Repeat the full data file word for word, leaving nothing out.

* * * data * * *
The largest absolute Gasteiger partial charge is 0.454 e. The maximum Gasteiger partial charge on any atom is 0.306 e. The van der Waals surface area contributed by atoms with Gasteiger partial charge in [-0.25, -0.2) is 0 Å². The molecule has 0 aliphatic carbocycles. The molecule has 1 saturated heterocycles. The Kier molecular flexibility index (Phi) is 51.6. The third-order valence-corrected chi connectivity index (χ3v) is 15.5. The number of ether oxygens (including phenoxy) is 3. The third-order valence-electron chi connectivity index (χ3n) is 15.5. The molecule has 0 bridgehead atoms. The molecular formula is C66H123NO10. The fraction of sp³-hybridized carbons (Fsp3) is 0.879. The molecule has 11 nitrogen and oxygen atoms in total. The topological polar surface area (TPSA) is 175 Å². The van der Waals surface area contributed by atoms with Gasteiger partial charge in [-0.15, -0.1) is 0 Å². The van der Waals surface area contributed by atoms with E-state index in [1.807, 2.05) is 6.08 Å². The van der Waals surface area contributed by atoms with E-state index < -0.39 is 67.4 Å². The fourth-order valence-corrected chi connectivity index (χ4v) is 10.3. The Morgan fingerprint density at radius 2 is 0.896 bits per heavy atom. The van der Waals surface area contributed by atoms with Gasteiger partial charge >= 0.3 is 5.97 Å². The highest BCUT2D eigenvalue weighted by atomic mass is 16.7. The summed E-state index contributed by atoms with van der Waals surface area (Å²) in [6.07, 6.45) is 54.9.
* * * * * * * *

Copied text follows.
The largest absolute Gasteiger partial charge is 0.454 e. The maximum Gasteiger partial charge on any atom is 0.306 e. The van der Waals surface area contributed by atoms with Gasteiger partial charge in [-0.25, -0.2) is 0 Å². The molecule has 0 aliphatic carbocycles. The molecule has 1 saturated heterocycles. The Kier molecular flexibility index (Phi) is 51.6. The third-order valence-corrected chi connectivity index (χ3v) is 15.5. The number of ether oxygens (including phenoxy) is 3. The third-order valence-electron chi connectivity index (χ3n) is 15.5. The molecule has 0 bridgehead atoms. The molecular formula is C66H123NO10. The fraction of sp³-hybridized carbons (Fsp3) is 0.879. The molecule has 11 nitrogen and oxygen atoms in total. The topological polar surface area (TPSA) is 175 Å². The van der Waals surface area contributed by atoms with Gasteiger partial charge in [-0.15, -0.1) is 0 Å². The van der Waals surface area contributed by atoms with E-state index in [1.807, 2.05) is 6.08 Å². The van der Waals surface area contributed by atoms with E-state index < -0.39 is 67.4 Å². The fourth-order valence-corrected chi connectivity index (χ4v) is 10.3. The Morgan fingerprint density at radius 2 is 0.896 bits per heavy atom. The van der Waals surface area contributed by atoms with Gasteiger partial charge >= 0.3 is 5.97 Å². The highest BCUT2D eigenvalue weighted by atomic mass is 16.7. The summed E-state index contributed by atoms with van der Waals surface area (Å²) in [6.07, 6.45) is 54.9.